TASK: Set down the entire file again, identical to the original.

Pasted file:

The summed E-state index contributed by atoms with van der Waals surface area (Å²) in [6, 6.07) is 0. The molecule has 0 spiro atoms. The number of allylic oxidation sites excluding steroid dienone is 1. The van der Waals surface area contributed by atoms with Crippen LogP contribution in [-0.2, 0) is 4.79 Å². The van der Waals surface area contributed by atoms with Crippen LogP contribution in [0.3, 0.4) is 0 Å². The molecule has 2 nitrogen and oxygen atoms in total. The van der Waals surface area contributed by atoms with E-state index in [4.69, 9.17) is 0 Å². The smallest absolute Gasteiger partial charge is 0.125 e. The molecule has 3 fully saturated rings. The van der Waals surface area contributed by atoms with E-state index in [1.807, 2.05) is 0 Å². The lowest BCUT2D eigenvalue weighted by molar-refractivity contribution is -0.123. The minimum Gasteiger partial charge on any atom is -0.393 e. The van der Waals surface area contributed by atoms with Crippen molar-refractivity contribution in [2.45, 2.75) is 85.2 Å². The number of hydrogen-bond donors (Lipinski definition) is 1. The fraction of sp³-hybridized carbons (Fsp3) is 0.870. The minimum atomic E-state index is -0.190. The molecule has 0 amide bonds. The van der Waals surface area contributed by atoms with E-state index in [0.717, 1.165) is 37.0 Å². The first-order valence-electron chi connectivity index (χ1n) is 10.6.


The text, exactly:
The summed E-state index contributed by atoms with van der Waals surface area (Å²) in [6, 6.07) is 0. The molecule has 0 spiro atoms. The number of allylic oxidation sites excluding steroid dienone is 1. The van der Waals surface area contributed by atoms with Crippen LogP contribution in [-0.2, 0) is 4.79 Å². The van der Waals surface area contributed by atoms with Crippen LogP contribution in [0.3, 0.4) is 0 Å². The molecule has 2 nitrogen and oxygen atoms in total. The van der Waals surface area contributed by atoms with E-state index in [4.69, 9.17) is 0 Å². The smallest absolute Gasteiger partial charge is 0.125 e. The molecule has 3 fully saturated rings. The van der Waals surface area contributed by atoms with E-state index in [1.807, 2.05) is 0 Å². The lowest BCUT2D eigenvalue weighted by molar-refractivity contribution is -0.123. The minimum Gasteiger partial charge on any atom is -0.393 e. The van der Waals surface area contributed by atoms with Crippen molar-refractivity contribution in [2.45, 2.75) is 85.2 Å². The number of hydrogen-bond donors (Lipinski definition) is 1. The fraction of sp³-hybridized carbons (Fsp3) is 0.870. The minimum atomic E-state index is -0.190. The molecule has 0 amide bonds. The van der Waals surface area contributed by atoms with E-state index in [0.717, 1.165) is 37.0 Å². The first-order valence-electron chi connectivity index (χ1n) is 10.6.